A literature search was carried out in three electronic databases: PubMed, Web of Science and Google Scholar in December 2021. Each database was searched from January 2011 to December 2021 for articles containing concepts related to community, engagement, research settings and LMICs as shown in Table 1. We searched for the latest findings and latest evidence in literature within the past 10 years to track trends of the studied phenomenon. Studies reviewing the same topic have been conducted and we needed latest findings on this topic area. Beyond that, the evidence would become obsolete. Recent studies are, therefore, highly relevant to the research question. Apart from searching databases, we have also looked for references that were included in the citation we have found.

Table 1 Concepts and associated terms used as search terms in the literature search

Data collection process and data items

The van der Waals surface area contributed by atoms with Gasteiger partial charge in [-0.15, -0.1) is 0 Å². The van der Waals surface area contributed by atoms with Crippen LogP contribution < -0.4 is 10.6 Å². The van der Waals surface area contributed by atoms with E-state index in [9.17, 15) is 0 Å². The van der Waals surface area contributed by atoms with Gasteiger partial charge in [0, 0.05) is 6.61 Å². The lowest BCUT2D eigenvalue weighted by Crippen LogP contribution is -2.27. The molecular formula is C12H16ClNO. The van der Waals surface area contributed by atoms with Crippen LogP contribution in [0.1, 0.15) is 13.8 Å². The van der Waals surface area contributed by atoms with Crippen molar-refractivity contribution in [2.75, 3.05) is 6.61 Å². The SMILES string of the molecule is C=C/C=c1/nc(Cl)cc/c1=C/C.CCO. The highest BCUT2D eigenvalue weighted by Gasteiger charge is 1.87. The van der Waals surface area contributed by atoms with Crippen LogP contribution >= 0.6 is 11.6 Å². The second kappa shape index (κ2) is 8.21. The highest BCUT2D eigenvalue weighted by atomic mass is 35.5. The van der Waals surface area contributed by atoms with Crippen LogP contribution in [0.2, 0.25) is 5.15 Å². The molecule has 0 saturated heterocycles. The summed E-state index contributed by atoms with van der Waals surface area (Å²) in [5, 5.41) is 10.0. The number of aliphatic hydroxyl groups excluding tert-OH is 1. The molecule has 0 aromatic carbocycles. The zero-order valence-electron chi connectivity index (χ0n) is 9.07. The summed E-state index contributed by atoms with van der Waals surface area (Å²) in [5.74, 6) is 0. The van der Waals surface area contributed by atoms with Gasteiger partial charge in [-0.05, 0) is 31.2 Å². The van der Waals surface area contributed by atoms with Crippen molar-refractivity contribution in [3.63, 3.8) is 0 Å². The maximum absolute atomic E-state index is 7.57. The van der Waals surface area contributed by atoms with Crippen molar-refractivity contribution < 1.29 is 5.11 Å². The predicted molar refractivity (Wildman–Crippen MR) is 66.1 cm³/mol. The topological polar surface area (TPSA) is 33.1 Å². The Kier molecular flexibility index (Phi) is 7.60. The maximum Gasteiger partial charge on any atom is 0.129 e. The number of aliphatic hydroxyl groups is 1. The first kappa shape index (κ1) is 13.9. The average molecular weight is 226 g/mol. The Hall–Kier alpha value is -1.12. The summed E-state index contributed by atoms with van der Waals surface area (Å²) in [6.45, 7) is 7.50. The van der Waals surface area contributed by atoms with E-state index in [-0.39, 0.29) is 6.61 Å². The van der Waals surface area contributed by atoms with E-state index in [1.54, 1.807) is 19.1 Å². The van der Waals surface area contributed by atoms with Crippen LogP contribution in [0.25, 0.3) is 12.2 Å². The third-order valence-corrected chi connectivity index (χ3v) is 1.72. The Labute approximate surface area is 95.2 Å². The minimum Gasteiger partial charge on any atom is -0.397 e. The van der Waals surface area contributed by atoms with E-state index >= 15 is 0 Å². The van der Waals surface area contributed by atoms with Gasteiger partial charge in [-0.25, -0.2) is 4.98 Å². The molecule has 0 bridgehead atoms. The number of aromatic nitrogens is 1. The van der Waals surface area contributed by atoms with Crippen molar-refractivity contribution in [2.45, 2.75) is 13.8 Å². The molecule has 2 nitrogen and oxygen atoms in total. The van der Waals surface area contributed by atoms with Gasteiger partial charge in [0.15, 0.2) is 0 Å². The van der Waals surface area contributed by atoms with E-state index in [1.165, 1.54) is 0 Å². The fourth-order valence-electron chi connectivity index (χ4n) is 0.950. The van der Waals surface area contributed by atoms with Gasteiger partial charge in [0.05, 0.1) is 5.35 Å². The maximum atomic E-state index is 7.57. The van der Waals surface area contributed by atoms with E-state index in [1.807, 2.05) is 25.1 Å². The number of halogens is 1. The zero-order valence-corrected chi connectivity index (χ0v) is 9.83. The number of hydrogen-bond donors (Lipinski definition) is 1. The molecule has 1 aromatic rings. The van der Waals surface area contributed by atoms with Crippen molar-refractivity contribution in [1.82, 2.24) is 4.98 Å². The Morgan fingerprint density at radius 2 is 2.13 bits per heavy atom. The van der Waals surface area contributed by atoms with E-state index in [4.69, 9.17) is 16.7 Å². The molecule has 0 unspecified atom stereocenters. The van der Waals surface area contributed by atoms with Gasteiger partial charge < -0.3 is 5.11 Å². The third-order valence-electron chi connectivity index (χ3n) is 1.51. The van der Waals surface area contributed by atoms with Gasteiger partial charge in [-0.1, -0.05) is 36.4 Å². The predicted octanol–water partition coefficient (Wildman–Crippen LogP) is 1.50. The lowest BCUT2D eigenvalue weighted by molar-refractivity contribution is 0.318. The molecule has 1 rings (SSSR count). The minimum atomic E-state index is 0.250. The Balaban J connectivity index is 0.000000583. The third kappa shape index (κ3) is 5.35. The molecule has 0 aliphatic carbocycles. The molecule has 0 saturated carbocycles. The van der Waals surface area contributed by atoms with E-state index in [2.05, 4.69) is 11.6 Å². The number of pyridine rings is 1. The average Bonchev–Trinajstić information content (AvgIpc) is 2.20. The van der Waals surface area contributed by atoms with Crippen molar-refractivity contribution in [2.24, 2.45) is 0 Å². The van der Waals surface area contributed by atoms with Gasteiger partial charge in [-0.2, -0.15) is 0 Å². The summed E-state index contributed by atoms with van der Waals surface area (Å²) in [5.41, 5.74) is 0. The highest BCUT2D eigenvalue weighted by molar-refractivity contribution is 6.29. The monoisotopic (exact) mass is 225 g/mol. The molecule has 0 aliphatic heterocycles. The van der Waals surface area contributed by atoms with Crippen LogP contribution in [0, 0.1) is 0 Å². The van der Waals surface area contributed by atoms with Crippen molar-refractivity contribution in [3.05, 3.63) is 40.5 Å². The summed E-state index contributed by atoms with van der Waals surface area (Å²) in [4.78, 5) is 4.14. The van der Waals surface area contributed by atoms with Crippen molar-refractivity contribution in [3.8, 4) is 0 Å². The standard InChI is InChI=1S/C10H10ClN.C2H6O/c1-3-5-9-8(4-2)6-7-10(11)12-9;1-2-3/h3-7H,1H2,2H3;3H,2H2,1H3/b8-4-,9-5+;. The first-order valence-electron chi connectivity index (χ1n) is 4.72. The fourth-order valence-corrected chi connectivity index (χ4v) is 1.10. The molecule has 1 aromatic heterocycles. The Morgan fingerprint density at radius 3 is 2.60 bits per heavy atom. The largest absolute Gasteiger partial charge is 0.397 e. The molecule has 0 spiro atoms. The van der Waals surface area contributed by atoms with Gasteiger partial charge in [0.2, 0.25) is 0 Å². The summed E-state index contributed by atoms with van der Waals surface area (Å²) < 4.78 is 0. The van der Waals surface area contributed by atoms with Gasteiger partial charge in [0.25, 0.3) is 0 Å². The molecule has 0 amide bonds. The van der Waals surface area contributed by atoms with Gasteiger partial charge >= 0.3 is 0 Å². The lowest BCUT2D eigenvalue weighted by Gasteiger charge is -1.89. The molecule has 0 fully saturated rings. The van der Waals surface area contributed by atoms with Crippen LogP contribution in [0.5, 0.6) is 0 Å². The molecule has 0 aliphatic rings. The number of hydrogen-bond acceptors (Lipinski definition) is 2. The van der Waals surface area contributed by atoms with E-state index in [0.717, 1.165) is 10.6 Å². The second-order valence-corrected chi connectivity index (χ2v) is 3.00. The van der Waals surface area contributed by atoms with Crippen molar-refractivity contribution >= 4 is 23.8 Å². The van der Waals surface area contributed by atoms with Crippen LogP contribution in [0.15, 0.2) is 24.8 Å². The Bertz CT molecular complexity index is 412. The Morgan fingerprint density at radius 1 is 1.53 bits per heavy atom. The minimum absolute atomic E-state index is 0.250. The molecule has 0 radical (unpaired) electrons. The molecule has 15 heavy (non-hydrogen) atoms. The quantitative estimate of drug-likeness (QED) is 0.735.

In Google Forms, a data extraction form was constructed to help extract information from each article on essential components of community engagement processes, strategies, and approaches in research settings, as listed under the research objectives. The study quality was assessed using the Critical Appraisal Skills Program (CASP) and elements of rigour in doing research [22]. Critical appraisal skills program is a central process to evidence-based practice and is used in reviewing scientific papers to determine good research from bad research. Critical appraisal has two main roles which are, first to eliminate studies of low quality which have results that may compromise the validity of the research; secondly, to identify the strengths and limitations of included studies [23]. The manner in which critical appraisal is done is important in determining the quality of a systematic review, CASP is usually done at the stage of full text assessment. For qualitative papers its aim is to call out the rigor of research papers and determine levels of transferability, while for quantitative papers its purpose is to reduce the risk of bias or misleading readers [23]. From CASP, four broad categories were derived for study quality assessment, these were: sampling, data collection, analysis, and trustworthiness—reliability (or dependability) and validity (or credibility) of the research. Reliability refers to the extent to which results are repeatable under different conditions, validity refers to the extent to which the measures or mirrors the concept being researched on [23]. Mthembu and Mogaka from the review team independently piloted the form by abstracting two sample articles. The form was revised and further improved after a collective review and discussion. We refined the google form based on the objectives, inclusion and exclusion criteria. Once we had the inclusion and exclusion criteria, we tested it by searching the databases. Then we looked at the results whether they were of satisfaction, if not, we refined the form again. This was an iterative process that involved going back and forth trying to find what works best. Therefore, the form was changed to adjust it to what was going to produce the results in terms of outcomes of the review. The reviewers came to an agreement on how to abstract the remaining articles. The remaining articles were abstracted, and the researchers had regular online sessions to discuss new findings, issues encountered throughout the abstraction process, and a consensus approach to resolving them.